Think again….

Presuppositions are impossible to escape. They are the warp and woof of everything a person does. A person goes to sleep at night presupposing the sun will shine the next day and the bed in which he lies will provide a good rest. Some presuppositions are insignificant, others are monumental. A scientist working on the hypothesis he has drawn presupposes knowledge and experimentation to be reliable; otherwise, he would not be a scientist. Students of the Bible carry presuppositions with them as they read certain texts as well. In as much as presuppositions establish stability they also impede maturity. Sometimes one’s presuppositions are false and they way out of such a slough is arduous.

This essay will explore the possibility that an historical doctrine of the church has been established upon faulty presuppositions. Having such a faulty paradigm blinds the reader of scripture from seeing the plain meaning of the story and it leads him to deny what appears to be a prima facia truth. Of course, this essay is based upon certain presuppositions leading to challenge the status quo, but the attempt at fair play is also…presupposed. This essay is an experiment, if you will. It might not be valid and if so, the author welcomes wise council.

The presupposition that will be evaluated in this essay is the church’s belief that the “coming back” passages in the Gospels teach that Jesus will return bodily in the future to conclude all history and usher in the eternal, renewed universe. It is the presupposition of this writer that the only expectation in the New Testament is the vindication of Jesus’ ministry as prophet to Israel.

note bene: Notice I did not say that I do not expect a future resurrection.  I am not a full preterist, but a postmillennial one.

Anyone reading the story of the New Testament a priori will expect exactly what the text presents: Israel will fall under the judgment of Jesus at the appointed time. This is what the entire New Testament is about. From the beginning of Matthew to the end of Revelation, the story is singular:

Repent, for the kingdom of heaven is near and

You brood of vipers, who warned you to flee the wrath to come? The axe is laid to the root of every tree not bearing good fruit which will be thrown into the fire and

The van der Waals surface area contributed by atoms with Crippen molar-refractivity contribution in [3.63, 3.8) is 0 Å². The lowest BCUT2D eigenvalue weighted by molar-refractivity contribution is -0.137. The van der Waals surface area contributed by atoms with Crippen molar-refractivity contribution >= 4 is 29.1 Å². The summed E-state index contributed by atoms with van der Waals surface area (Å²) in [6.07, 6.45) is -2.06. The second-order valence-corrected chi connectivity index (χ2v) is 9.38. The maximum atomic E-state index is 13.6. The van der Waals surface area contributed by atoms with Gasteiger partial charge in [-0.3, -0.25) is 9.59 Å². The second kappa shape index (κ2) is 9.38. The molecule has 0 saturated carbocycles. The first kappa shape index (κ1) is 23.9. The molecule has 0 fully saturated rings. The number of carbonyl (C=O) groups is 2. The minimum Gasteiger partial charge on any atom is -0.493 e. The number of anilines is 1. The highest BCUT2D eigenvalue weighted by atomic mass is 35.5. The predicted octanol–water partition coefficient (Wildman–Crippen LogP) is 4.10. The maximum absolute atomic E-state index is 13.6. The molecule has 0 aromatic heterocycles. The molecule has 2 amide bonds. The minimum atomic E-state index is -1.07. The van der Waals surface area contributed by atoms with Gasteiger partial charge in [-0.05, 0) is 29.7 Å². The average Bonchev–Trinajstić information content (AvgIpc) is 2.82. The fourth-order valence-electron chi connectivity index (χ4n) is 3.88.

Fill up the measure of your fathers, your serpents—brood of vipers! How will you escape the sentence of gehenna? Therefore, behold! I am sending you prophets and wise men and scribes; some you will kill and crucify and some you will scourge in your synagogues and persecute from city to city. This will be so that upon you will fall all the righteous blood shed on the land from the blood of righteous Abel to the blood of Zechariah…whom you murdered between the altar and temple. Truly, I say to you, all these things will come upon this generation.

The kingdom of the world has become our Lord’s and of his Anointed One and he will reign ages of ages and

Praise Yahweh! Salvation and glory and power belong to our God because his judgements are true and righteous for he has judged the great harlot who was corrupting the land with her immorality and he has avenged the blood of his bond- servants on her…Praise Yahweh! Her smoke rises up ages of ages.

It is the working hypothesis of this writer that the only judgment expected and presented in the New Testament is one: Israel will be punished for her sins. The expectation of a 2nd coming of Jesus still future is a foreign and imposed reading on certain texts. There is no reason to expect a final coming of Jesus based upon many of the typical proof texts of the New Testament and to say so is to misread the text by imposing one’s presuppositions upon those texts. Anyone in the generation of Jesus who heard the message of the euangelion and the subsequent messages found in the letters of the apostles, would not read anything into time beyond the first century. The safe guard for error is the resurrection. When a passage is clearly referring to the resurrection, this is still future.

Again, while I am fully preterist in my reading of the NT, I am postmillennial in my view of the kingdom. See my essay on Olivetianism.

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